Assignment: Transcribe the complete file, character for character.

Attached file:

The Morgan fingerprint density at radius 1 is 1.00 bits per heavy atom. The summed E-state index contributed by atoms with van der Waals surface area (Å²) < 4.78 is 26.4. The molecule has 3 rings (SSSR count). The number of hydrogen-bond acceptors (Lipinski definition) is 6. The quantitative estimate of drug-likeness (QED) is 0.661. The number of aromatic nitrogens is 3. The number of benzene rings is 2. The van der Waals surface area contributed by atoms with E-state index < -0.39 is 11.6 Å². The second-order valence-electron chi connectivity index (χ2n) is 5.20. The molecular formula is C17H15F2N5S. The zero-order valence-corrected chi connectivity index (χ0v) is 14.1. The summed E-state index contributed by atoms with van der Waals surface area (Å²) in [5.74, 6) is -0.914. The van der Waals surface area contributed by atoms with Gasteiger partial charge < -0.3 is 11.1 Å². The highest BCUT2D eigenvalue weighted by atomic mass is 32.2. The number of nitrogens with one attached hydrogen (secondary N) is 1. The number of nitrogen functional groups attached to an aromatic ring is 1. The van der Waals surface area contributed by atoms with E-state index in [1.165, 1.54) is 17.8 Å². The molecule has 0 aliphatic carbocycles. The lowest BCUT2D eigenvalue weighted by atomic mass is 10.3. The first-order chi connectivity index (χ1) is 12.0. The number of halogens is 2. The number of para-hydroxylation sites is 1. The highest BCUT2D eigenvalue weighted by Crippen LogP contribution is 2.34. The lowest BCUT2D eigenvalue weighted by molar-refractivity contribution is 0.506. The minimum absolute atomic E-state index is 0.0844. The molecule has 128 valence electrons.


The Morgan fingerprint density at radius 1 is 1.00 bits per heavy atom. The summed E-state index contributed by atoms with van der Waals surface area (Å²) < 4.78 is 26.4. The molecule has 3 rings (SSSR count). The number of hydrogen-bond acceptors (Lipinski definition) is 6. The quantitative estimate of drug-likeness (QED) is 0.661. The number of aromatic nitrogens is 3. The number of benzene rings is 2. The van der Waals surface area contributed by atoms with E-state index < -0.39 is 11.6 Å². The second-order valence-electron chi connectivity index (χ2n) is 5.20. The molecular formula is C17H15F2N5S. The zero-order valence-corrected chi connectivity index (χ0v) is 14.1. The summed E-state index contributed by atoms with van der Waals surface area (Å²) in [5.74, 6) is -0.914. The van der Waals surface area contributed by atoms with Gasteiger partial charge < -0.3 is 11.1 Å². The highest BCUT2D eigenvalue weighted by atomic mass is 32.2. The number of nitrogens with one attached hydrogen (secondary N) is 1. The number of nitrogen functional groups attached to an aromatic ring is 1. The van der Waals surface area contributed by atoms with E-state index in [1.165, 1.54) is 17.8 Å². The molecule has 0 aliphatic carbocycles. The lowest BCUT2D eigenvalue weighted by atomic mass is 10.3. The first-order chi connectivity index (χ1) is 12.0. The number of halogens is 2. The number of para-hydroxylation sites is 1. The highest BCUT2D eigenvalue weighted by Crippen LogP contribution is 2.34. The lowest BCUT2D eigenvalue weighted by molar-refractivity contribution is 0.506. The minimum absolute atomic E-state index is 0.0844. The molecule has 128 valence electrons.